Tips for Accessible Online Meetings

Introduction

  • Difficulties that meeting participants experience in the real world are amplified online.
  • In a physical meeting, a person who is deaf or hard of hearing might use a combination of lip reading, residual hearing and a hearing aid. In an online environment, lip reading is difficult and audio quality is poor. They might only pick up 40% of what is being said.
  • In a physical meeting, a person with low vision might sit near the screen so that they can see better. Screen sharing over the internet makes small or low contrast text even harder to read.
  1. Ask

    • Ask users what they need to be able to participate in meetings effectively. Would they like live remote captions provided by a third party? Would they like documentation to be provided ahead of time?
    • Ask participants ahead of time if they have a preferred platform. Different meeting software has different accessibility features. A person with a vision impairment might prefer Zoom because of its ability to interact with their screen reader. A hearing impaired staff member might prefer the auto-captioning feature in Microsoft Teams. A staff member with anxiety might want to participate via audio only.
  2. Tell

    • If you have a disability, you don't have to disclose it. But sometimes it can make things easier if you are explicit.
    • If you have a preference for a particular meeting platform, let the meeting organiser know beforehand.
    • You might want to send an email outlining your requirements, prior to the meeting.

    Example: Email prior to a meeting

    "I have a moderate hearing impairment, so meeting via video conference is more effortful and exhausting for me than it is for most people.

    You can help make our meeting easier for me in a few simple ways:

    • Ensure your mouth is clearly visible, well lit, and not blocked by your hand, cup or book
    • Speak fairly closely to your microphone
    • If you’re using the built-in microphone in your computer, turn off other sounds that the computer will make, such as pings when emails arrive and try to reduce background noise as much as possible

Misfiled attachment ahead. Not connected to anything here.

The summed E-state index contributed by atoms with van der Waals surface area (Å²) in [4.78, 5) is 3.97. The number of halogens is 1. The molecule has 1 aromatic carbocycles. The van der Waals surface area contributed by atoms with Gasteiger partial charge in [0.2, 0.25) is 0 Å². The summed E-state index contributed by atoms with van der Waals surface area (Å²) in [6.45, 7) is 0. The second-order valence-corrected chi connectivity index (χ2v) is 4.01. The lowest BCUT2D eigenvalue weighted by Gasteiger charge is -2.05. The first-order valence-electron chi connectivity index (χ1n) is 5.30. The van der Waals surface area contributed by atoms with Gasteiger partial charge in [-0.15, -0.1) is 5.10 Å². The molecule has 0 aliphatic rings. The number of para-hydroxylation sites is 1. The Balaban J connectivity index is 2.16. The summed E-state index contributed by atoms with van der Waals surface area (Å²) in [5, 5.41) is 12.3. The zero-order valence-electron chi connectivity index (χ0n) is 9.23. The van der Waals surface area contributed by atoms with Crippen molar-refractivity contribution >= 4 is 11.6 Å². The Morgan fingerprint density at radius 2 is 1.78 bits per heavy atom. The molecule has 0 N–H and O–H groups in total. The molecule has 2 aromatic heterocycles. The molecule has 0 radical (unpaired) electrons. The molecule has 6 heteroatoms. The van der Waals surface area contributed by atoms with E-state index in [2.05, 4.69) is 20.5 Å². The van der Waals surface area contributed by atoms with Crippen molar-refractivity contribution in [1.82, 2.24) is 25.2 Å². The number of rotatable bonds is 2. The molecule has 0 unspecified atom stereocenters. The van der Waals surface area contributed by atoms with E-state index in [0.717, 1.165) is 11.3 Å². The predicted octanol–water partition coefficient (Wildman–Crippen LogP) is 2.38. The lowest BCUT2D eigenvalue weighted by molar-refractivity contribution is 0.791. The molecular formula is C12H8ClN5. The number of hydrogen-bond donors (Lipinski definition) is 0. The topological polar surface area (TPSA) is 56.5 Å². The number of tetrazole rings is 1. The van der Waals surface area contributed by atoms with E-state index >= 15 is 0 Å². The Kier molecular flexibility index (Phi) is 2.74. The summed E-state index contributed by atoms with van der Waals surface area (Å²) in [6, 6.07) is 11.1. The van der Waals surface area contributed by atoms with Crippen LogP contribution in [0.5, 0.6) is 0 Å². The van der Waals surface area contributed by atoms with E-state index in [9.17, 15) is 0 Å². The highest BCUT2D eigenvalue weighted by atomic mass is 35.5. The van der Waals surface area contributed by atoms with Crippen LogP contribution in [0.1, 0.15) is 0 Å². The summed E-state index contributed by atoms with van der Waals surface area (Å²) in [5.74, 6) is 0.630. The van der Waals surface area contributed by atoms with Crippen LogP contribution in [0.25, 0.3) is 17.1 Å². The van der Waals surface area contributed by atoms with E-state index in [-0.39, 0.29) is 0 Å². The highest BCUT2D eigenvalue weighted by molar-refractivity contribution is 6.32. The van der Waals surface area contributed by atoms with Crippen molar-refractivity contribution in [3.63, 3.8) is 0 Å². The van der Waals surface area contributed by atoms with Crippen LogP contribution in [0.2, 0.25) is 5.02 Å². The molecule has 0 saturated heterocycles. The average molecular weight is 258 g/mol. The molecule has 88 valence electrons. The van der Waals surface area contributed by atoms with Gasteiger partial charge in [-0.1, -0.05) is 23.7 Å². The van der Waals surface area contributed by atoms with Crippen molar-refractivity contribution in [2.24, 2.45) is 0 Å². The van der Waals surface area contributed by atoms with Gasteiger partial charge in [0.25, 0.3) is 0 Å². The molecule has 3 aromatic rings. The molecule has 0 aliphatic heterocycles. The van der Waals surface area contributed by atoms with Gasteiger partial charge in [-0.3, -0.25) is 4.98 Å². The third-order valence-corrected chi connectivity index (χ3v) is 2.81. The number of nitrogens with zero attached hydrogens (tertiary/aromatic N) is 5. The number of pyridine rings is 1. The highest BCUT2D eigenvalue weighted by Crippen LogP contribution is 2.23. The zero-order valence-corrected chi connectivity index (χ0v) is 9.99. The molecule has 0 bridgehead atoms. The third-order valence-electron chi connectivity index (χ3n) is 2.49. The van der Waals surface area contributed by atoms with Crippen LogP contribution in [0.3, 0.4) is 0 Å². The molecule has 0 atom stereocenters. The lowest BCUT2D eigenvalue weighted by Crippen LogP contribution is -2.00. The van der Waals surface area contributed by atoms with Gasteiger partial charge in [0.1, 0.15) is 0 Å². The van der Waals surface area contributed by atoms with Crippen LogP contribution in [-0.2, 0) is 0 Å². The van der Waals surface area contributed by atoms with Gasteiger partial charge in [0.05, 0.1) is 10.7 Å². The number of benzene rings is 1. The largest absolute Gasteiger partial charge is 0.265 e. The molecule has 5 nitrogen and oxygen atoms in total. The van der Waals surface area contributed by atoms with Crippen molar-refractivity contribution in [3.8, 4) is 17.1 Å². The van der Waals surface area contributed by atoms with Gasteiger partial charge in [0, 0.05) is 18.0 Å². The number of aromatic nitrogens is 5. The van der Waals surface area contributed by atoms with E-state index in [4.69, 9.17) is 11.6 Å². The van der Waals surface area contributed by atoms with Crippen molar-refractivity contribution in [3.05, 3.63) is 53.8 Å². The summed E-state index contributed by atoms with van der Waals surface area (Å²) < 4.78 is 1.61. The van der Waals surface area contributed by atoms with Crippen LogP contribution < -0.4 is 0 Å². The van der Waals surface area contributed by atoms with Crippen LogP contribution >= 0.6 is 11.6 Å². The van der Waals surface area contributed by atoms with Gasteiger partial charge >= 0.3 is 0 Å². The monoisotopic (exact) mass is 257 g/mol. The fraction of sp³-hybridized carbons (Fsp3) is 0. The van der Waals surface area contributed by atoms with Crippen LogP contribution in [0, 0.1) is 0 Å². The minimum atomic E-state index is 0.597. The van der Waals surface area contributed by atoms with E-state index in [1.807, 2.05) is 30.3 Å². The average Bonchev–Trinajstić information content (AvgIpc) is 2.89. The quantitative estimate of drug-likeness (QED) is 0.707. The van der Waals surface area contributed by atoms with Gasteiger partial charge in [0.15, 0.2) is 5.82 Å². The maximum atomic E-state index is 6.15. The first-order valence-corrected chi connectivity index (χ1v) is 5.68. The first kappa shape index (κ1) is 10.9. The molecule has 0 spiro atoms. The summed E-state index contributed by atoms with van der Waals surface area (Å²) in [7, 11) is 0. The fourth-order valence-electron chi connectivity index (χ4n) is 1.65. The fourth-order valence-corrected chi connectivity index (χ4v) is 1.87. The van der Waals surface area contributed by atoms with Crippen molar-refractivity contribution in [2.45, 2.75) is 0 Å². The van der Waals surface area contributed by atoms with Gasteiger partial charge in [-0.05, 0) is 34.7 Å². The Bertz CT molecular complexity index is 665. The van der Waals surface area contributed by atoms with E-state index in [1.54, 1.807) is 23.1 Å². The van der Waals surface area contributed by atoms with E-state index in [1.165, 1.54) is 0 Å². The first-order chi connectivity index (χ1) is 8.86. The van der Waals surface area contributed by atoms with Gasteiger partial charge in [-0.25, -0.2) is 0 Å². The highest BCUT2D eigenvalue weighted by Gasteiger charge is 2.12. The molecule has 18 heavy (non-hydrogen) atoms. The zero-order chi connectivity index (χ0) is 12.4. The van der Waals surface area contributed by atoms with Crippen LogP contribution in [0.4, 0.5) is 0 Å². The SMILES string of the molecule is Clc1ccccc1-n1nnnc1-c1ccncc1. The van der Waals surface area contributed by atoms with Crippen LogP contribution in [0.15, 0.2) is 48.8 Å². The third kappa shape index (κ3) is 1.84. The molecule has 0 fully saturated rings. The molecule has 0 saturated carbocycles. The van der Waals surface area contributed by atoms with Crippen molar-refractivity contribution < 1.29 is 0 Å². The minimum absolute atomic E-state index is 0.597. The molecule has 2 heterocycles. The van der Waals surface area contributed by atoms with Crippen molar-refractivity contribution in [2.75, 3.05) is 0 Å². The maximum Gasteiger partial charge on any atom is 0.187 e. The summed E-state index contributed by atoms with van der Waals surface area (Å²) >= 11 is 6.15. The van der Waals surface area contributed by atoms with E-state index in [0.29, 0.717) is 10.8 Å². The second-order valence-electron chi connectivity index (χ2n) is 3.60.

• Turn on the auto-captions in MS Teams via ‘More Options’
    • Follow the captions as we talk
    • Use the text chat on the side if the sound breaks up or content seems misunderstood"
  3. Distribute printed materials ahead of time

    • Everybody knows how much it easier it is to attend a meeting that has an agenda and papers distributed beforehand.
    • Distribute documents prior to the meeting. This makes it easier for everybody to follow along and increases engagement.
    • Even if you have your presentation on Powerpoint, it will still look blurry for some users if you are screen sharing.
    • Documents with a lot of detail are very hard to read on screen.
  4. Reduce background noise

    Background noise is particularly difficult for meeting participants who are using assistive listening devices. Assistive devices don't know if someone is speaking or just banging the desk accidentally. Both sounds will be amplified.

    To minimize background noise:

    • Remind meeting participants to mute their audio when it's not in use
    • Have one person speaking at a time
    • If using the computer microphone, turn off reminders or close applications that will send reminders
    • Put your mobile phone on silent
  5. Use chat

    • Most video conferencing platforms have chat functionality built in
    • Use chat functionality to avoid the need for users to use the microphone. Agreement can be indicated by typing '+1', disagreement with '-1'. To join the queue to speak type 'q+'
    • Post links to web pages in the chat window
  6. Use non-verbal feedback

    • Whilst chat is great for small groups, it can get unmanageable when there are large numbers of participants.
    • Zoom offers the ability to provide non-verbal feedback, including 'yes', 'no', 'go slower', 'go faster', 'like', 'dislike', 'clap', 'need a break' and 'away'
    • To access non-verbal feedback in Zoom, click on 'Participants'
    • If you can't see non-verbal feedback icons, log into your Zoom account, click on 'Settings', scroll down and make sure that the 'Nonverbal feedback' option is selected
  7. Describe what you are seeing

    • If users are viewing documents distributed prior to the meeting, let them know where you are up to, e.g. 'We are on slide titled Financial Planning'
  8. Summarize meeting outcomes

    • When an online meeting ends, so does the record of the discussion.
    • If there are resolutions from the meeting or important information and links that are raised, send these to participants after the meeting via email or chat

Contact Us

For assistance or to report accessibility problems please contact:

Andrew Normand
Web Accessibility Lead
Email: anormand@unimelb.edu.au
Phone: +61 3 9035 4867